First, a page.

As Skip Schumaker navigated his way through his first season as an MLB manager, one piece of advice from Tony La Russa kept resurfacing.
“He told me ‘Trust your gut. Don’t make a move to cover your butt,’ and I would think about that quite a bit,” Schumaker said. “You game plan, you go through all kinds of different scenarios before the game with your staff, but at the end of the day, you have to make a move that could win or lose a ballgame.”
Schumaker was in that position many times during Year 1 with the Miami Marlins — a season in which he built a winning culture inside a clubhouse that had yearned to move past the losing side of an ongoing rebuild.
And it played a role in Schumaker on Tuesday being named the 2023 National League Manager of the Year, as voted on by members of the Baseball Writers’ Association of America. The Baltimore Oroles’ Brandon Hyde won the award in the American League.
Schumaker finished ahead of the Milwaukee Brewers’ Craig Counsell and Atlanta Braves’ Brian Snitker, the other finalists for the award. He was on 24 of the 30 ballots, which were submitted before the start of the playoffs, receiving eight first-place votes, eight second-place votes and eight third-place votes.
But as Schumaker did so many times during the season, he deflected the credit to those around him — his coaching staff, the players, the front office for putting him in position to succeed.
“Never once during the season was I like ‘Oh, if I win two more games, I’m going to maybe have a shot at winning manager of the year.’ That’s insane,” Schumaker said. “Nobody really thinks of that. I hope not because you shouldn’t be in that seat because it was never about me. I just did whatever I could to win that day.”
In his first season as an MLB manager, Schumaker guided a Marlins team projected by most to finish fourth in the National League East to an 84-78 record — a 15-win improvement over the 2022 season — and the team’s first playoff berth in a full season since winning the World Series in 2003.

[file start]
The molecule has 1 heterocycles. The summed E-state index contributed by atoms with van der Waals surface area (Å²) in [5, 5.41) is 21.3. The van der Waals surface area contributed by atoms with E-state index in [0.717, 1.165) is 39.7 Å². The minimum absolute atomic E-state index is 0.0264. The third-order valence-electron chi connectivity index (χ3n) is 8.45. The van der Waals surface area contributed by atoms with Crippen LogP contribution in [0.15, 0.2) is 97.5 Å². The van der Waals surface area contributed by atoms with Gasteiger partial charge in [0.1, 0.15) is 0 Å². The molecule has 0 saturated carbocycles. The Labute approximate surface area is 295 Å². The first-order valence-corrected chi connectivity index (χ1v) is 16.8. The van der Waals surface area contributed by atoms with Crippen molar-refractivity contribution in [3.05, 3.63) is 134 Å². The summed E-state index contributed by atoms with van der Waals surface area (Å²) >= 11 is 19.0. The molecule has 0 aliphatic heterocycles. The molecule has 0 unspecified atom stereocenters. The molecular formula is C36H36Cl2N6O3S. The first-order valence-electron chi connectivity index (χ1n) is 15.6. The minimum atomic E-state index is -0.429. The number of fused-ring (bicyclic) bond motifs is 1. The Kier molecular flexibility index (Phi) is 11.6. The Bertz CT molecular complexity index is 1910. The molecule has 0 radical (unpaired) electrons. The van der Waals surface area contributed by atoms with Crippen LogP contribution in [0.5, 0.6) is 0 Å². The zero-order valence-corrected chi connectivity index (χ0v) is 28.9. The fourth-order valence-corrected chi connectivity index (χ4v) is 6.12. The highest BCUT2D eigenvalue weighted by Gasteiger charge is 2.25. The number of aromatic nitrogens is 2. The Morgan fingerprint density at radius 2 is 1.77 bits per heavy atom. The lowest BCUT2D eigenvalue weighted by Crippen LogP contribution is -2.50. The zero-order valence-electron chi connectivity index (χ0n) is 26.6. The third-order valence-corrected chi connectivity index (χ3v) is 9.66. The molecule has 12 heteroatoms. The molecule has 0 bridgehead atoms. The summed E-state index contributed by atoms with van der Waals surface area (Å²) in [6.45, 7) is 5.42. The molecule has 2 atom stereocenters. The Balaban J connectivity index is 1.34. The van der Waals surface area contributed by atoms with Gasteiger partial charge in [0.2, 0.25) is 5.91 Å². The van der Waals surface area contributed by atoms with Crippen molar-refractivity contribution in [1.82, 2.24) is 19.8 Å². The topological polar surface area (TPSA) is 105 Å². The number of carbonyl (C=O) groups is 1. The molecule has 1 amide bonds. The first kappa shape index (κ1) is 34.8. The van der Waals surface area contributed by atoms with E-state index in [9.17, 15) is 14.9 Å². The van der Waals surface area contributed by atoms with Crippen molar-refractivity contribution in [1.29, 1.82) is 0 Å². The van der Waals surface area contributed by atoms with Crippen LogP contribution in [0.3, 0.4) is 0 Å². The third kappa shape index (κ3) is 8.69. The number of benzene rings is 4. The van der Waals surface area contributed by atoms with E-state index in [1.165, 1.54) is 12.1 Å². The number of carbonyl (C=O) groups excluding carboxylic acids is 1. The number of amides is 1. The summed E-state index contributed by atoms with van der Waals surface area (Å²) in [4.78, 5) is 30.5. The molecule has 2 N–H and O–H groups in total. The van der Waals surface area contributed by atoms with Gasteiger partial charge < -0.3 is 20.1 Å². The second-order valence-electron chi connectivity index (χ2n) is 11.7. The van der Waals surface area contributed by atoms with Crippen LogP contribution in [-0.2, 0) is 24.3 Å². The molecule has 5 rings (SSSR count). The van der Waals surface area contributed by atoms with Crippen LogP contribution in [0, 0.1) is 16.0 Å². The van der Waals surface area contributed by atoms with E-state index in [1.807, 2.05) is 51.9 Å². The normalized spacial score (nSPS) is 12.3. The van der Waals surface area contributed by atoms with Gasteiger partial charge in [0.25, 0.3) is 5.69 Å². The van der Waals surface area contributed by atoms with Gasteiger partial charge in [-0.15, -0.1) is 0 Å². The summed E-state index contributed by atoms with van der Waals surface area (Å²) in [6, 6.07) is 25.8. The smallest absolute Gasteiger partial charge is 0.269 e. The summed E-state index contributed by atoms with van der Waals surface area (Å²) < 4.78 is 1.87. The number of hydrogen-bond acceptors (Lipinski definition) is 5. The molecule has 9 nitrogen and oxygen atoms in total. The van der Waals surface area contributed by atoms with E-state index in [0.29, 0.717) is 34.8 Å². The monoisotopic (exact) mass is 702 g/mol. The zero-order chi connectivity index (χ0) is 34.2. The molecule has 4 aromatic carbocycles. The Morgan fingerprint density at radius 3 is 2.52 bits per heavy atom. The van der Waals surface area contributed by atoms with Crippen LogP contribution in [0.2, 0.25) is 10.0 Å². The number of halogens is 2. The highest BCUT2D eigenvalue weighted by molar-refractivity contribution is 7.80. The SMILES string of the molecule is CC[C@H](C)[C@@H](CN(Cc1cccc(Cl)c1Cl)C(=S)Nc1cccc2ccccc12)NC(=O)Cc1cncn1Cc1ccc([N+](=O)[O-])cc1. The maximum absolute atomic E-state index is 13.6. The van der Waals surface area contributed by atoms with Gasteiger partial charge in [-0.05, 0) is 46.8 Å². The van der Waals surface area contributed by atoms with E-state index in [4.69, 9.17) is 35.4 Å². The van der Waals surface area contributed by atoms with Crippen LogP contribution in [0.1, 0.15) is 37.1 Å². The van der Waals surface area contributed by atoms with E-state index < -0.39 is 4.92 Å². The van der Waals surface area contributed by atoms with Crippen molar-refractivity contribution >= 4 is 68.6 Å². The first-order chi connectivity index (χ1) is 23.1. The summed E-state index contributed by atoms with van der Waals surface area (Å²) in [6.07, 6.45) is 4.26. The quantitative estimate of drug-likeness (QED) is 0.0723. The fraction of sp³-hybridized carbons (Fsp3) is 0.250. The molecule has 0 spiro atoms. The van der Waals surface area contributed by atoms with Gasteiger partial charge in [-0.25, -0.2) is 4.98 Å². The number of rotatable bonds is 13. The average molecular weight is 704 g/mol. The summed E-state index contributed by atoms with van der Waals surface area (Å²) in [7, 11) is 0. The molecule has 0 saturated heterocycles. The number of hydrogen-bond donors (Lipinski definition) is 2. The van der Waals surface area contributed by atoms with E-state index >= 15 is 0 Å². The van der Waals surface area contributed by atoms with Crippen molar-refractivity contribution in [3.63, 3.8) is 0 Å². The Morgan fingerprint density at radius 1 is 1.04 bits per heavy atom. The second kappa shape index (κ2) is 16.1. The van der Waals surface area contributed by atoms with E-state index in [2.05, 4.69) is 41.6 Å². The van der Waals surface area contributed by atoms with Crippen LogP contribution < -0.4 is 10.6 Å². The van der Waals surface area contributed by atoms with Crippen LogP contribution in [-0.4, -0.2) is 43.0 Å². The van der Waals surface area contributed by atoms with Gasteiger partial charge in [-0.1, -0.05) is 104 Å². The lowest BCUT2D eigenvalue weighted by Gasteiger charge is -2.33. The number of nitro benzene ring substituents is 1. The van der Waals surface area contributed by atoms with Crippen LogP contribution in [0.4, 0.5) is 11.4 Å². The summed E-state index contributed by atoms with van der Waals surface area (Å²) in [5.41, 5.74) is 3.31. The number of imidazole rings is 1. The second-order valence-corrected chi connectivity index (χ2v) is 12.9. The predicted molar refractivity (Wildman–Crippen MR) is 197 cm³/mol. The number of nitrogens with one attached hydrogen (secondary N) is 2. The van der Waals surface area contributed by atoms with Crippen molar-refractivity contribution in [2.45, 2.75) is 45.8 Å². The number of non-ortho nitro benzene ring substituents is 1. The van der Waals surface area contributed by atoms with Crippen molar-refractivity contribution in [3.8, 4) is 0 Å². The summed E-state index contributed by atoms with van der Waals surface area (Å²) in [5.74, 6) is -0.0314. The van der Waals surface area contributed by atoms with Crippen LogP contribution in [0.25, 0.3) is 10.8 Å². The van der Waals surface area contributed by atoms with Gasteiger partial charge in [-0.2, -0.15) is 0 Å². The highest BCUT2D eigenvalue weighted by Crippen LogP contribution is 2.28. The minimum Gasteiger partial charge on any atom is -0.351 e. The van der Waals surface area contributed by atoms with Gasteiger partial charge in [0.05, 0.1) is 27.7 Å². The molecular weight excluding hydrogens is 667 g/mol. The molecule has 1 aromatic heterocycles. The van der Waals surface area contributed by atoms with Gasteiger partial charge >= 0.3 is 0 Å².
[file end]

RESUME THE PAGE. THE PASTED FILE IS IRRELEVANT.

Miami’s playoff run was brief, getting swept in the best-of-three wild card series by a Philadelphia Phillies team that went to the National League Championship Series.
Miami went 33-14 in one-run games and had 41 comeback wins.
“He’s amazing. Skip’s the best,” Marlins second baseman Luis Arraez said. “He gave me the opportunity to talk with him every day and to my teammates. He deserves it. We went to the playoffs because of him. He’s the man.”
‘A lot of coaching is organic’
As Schumaker reflected on the season that had just passed, there are a slew of instances he could point to as either turning points or aha moments in his first year as a manager.
Of the comebacks and close wins, a few games stood out to Schumaker.
The 6-5 win over the Chicago White Sox when Miami scored five unanswered runs in the eighth and ninth innings.
The 10-9 walk-off win over the St. Louis Cardinals, the team Skip played for the majority of his career, when Jordan Hicks airmailed a throw to first base that allowed the tying and winning runs to score.
The 8-7 walk-off win over the New York Yankees, when Miami scored five runs in the ninth inning to complete the unexpected comeback.
“A lot of the season didn’t make sense,” Schumaker said, referring to the comeback wins. “That’s why our staff would just like at each other like ‘Here we go again. You know what’s gonna happen.’”
But those are merely results.
Schumaker chose to look at the moments behind the scenes that set the foundation for those moments to happen.
“It was different conversations and text messages, late night calls with certain players that really showed me this thing’s gonna work out and they get it. They’re starting to understand what winning looks like,” Schumaker said. “I don’t think it was one particular game. I think it was different moments throughout the year. A lot of coaching is organic. It’s not what a lot of the media sees on the field or inside of a clubhouse. You have one-on-ones, coffees in the hotel or you go out and have dinner with certain guys and just try to get a sense of who they are and build those relationships.”
Historic context of Schumaker’s win
Schumaker’s win marks the ninth time in MLB history a manager of the year award was given to someone in his first season as a major-league manager. It’s the first time since the Minnesota Twins’ Rocco Baldelli in 2019 and the first in the National League to do so since the Arizona Diamondbacks’ Torey Lovullo in 2017.
The other seven: the Houston Astros’ Hal Lanier (1986), the San Francisco Giants’ Dusty Baker (1993), the Marlins’ Joe Girardi (2006), the Washington Nationals’ Matt Williams (2014), the Texas Rangers’ Jeff Banister (2015), and the Los Angeles Dodgers’ Dave Roberts (2016).
He is also the fourth Marlins manager in franchise history to take home the award, joining Don Mattingly (2020), Girardi (2006) and Jack McKeon (2003).